- Individual screening : body measurment may be used to select the malnourished individuals eligible for food relief for themselves or their whole family.
- Nutritional surveillance of the population: the repeated measuring of entire communities gives an idea of differences among the various population groups and changes in nutritional status with time. It may be used to decide priorities in the contribution of relief and will also provide some information about the effectivness of the relief program. In nutritional surveillance one is not interested in monitoring the progress of a child, but in knowing whether the overall nutritional condition of a village (or camp) A, is good or bad, is better or worse than that of village B and C (and so requires more supplies and personal), and whether it is improving or deteriorating with time. Nutritional surveillance should not be confused with the "surveillance" or follow up of an individual child in nutritional centers or health services.
Indicators of malnutrition
Clinical signs of PEM or specific deficiencies - Clinical signs are signs that can be rapidly assessed by touching or examining the child concerned rather than by instruments or tests.
Body measurements - They are used to detect malnutrition, but not food shortage, since malnutrition can also be caused by ignorance of faulty feedings habits in the presence of sufficient food. The results of body measurements can be misleading if considered in isolation. Chronic under nutrition leads to a slowing in a child's rate of growth. A chronically malnourished child will be short for his age ("stunted") although he may be of otherwise normal proportion. An acute episod of severe undernutrition results in a loss of muscle and fat which are used up to provide energy and the individual becomes thinner without significant effect upon height ("wasting").
In an emergency what is important is the measurement of acute malnutrition, the effects of chronic malnutrition being of less concern. Because both stunting and wasting result in low weight-for-age, relating body measurements to age is not recommanded. Two measurements are commonly used to access acute malnutrition ("wasting"):
- arm circumference (AC).
Presence of diseases associated with PEM - These, include measles, diarrhoea (defined for instance as three or more loose stools per day), whooping cough, etc.
Mortality data - PEM is associated with increased mortality among young children (e. g. from measles, etc.). The data collected should expressed as rates ; for example, the rate per thousand of marasmus among infants (aged 0-1) in a refugee camp is :
Number of infants with marasmus in the camps
--- x 1000
Total number of infants in the camps
Very great efforts should be made to measure children accurately. Small errors (e. g. 2 - 3 cm in height) in the measurement of a younger child may lead to significant errors in the classification of child's nutritional status. Only one indicator should be selected. Weight-for-height, the recommended body measurement in times of emergency, is a sensitive indicator of acute malnutrition. It is fairly independent of sex, race, and age (up to about 10 years of age). It requires a sufficient number of robust scales and adequate training of personnel. Neither condition is easy to meet in an acute emergency situation. If ages are not known, arm-circumference-for-height is the best alternative. Measuring arm circumference instead of weight results in only a marginal saving of time compared to that required for traveling and assembling people. Several techniques such as the QUAC stick (Annex 5) have been divided to simplify field work and are useful for the screening of large numbers of children. As a second alternative, measurement of arm circumference alone (without measurement of height) is acceptable in situation where resources are extremely limited. Considerable time is saved by not measuring height. The sensitivity of the measurement as an indicator is poor but sufficient when PEM is severe and whitespread.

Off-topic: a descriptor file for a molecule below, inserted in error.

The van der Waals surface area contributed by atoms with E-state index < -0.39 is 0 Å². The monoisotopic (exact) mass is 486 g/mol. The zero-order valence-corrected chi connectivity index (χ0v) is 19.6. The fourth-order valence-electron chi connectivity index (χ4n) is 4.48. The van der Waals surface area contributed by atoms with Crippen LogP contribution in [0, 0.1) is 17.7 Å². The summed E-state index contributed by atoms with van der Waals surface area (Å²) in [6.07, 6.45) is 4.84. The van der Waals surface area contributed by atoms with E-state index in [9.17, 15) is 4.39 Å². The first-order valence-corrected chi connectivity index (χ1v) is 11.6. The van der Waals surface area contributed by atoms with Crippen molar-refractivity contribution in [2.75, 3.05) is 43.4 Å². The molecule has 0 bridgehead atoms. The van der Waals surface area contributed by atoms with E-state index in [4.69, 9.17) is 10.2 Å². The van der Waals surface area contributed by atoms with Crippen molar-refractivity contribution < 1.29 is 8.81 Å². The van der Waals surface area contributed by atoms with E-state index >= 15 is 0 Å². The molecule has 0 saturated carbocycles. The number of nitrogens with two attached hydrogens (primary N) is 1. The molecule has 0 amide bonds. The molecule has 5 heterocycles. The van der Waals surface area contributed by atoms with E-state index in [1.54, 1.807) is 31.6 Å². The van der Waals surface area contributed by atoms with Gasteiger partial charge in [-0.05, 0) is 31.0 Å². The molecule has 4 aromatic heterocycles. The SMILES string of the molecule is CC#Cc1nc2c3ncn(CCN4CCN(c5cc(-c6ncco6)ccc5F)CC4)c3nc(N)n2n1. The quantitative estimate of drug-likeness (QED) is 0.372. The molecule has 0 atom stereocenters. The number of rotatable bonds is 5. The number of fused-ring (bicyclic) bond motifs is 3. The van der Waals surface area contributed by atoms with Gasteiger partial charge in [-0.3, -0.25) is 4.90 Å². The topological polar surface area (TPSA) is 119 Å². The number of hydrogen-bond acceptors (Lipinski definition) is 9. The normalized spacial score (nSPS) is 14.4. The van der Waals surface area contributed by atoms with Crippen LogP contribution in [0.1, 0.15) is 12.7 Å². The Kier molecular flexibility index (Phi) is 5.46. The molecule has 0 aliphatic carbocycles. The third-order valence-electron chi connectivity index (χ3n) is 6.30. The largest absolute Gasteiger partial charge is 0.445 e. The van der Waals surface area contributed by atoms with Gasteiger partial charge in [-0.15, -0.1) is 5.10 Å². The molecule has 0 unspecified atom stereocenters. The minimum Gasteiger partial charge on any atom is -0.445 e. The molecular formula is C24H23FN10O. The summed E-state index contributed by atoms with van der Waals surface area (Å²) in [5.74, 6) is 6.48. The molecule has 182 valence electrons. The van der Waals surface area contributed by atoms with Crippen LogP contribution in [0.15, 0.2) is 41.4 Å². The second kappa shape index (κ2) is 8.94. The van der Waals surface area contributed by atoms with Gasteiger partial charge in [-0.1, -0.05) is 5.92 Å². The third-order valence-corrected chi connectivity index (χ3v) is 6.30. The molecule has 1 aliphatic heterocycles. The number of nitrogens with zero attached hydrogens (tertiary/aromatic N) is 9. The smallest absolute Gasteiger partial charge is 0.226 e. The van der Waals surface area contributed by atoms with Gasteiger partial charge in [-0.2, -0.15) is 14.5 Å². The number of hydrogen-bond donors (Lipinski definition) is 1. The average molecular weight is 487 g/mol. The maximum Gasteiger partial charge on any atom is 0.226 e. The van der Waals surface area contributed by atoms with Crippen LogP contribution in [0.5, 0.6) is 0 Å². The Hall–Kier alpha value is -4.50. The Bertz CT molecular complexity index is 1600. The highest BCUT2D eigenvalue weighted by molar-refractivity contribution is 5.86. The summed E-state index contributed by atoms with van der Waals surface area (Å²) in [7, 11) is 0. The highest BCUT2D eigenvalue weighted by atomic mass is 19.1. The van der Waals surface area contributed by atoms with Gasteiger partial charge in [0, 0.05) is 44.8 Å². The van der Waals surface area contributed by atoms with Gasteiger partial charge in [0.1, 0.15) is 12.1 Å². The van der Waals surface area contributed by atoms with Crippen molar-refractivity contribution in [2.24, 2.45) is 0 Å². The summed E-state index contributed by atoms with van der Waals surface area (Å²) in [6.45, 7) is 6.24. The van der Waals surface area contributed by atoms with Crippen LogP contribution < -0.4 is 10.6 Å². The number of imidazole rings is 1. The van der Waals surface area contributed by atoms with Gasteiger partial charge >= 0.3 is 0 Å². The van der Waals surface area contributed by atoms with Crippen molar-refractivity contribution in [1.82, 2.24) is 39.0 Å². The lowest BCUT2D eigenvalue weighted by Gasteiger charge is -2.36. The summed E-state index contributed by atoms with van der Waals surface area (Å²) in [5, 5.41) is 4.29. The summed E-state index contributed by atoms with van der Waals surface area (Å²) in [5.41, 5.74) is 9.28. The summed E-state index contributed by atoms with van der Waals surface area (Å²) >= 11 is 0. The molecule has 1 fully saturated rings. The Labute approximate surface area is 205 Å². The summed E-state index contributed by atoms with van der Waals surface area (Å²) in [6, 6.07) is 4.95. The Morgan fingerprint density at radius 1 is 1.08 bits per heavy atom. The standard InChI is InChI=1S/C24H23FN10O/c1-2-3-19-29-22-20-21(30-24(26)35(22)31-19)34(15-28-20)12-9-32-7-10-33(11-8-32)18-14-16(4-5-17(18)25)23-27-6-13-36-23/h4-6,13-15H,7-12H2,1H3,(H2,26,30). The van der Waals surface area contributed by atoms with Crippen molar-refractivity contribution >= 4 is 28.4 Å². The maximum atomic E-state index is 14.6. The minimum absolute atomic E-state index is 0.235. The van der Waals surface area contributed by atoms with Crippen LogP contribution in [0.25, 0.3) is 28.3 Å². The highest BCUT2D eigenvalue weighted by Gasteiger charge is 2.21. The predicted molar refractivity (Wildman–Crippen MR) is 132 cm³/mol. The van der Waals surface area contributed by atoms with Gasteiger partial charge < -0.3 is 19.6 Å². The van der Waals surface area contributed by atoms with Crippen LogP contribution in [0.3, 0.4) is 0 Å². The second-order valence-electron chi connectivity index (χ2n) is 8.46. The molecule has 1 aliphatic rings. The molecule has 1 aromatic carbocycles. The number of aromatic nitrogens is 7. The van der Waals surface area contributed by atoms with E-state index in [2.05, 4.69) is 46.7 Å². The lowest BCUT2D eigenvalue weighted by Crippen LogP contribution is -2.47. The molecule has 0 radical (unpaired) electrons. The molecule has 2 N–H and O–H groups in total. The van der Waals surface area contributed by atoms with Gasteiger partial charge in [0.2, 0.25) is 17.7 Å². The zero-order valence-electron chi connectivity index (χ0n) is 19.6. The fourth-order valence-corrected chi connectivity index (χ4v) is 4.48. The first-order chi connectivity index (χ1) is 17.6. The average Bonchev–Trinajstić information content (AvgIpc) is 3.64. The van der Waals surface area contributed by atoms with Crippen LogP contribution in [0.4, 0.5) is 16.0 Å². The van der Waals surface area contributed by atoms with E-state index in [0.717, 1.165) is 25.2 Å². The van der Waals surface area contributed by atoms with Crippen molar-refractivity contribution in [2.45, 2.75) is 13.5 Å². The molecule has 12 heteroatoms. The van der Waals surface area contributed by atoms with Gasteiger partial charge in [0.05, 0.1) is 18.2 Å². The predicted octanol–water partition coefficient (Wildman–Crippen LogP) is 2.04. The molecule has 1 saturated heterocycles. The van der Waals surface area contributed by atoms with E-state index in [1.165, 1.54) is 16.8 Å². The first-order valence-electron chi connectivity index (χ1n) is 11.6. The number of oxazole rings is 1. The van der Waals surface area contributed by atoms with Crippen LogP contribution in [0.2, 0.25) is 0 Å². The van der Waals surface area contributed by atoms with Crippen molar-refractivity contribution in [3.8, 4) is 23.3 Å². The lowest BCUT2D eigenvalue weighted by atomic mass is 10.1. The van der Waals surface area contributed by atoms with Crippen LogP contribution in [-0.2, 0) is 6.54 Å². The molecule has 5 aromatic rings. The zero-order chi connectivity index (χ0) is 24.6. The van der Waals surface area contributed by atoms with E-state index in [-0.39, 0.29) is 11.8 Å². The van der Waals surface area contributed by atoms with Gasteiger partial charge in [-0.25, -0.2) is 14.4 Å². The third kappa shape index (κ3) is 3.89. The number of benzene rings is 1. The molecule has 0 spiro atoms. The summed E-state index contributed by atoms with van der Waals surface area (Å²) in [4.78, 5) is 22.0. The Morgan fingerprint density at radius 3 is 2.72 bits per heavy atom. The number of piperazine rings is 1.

Other indicators of the evaluation of relief programs
The following indicators can be useful in evaluating a relief program:
- age distribution of children attending relief centers compared with the age ditribution from census data,
- monthly attendance rate of children registered (this is obtained by deviding the monthly average number of those attending by the total number of children registered),
- malnutrition rates in people attending relief centers compared with similar rates obtained by an occasional survey of random sample and house-to-house visits in the same area.
E - Organisation of nutritional relief : general food distribution, mass and supplementary feeding
There are four ways in which food relief may be organised :
- general food distribution : dry food is distributed to people who are able to prepare their own meals,
- mass feeding : prepared meals from a central kitchen are served to the population,
- supplementary feeding : in addition to the ration (dry foods or meals) for the whole family, vulnerable groups receive an extra meal or ration to meet their particular needs,
- intensive or therapeutic feeding of PEM cases.
Food must be nutritionaly valuable as well as acceptable to the local population. Remember that foods that are not consumed have no nutritional value ! Average rations must be cumulated to provide at least 6.3 MJ (1500 K cal.) / person / day for a few weeks and 7.5 MJ (1800 K cal.) / person / day for longer periods. Organisation and planning (ration cards, distribution schedule) are the keys to the sucess or failure of a relief program.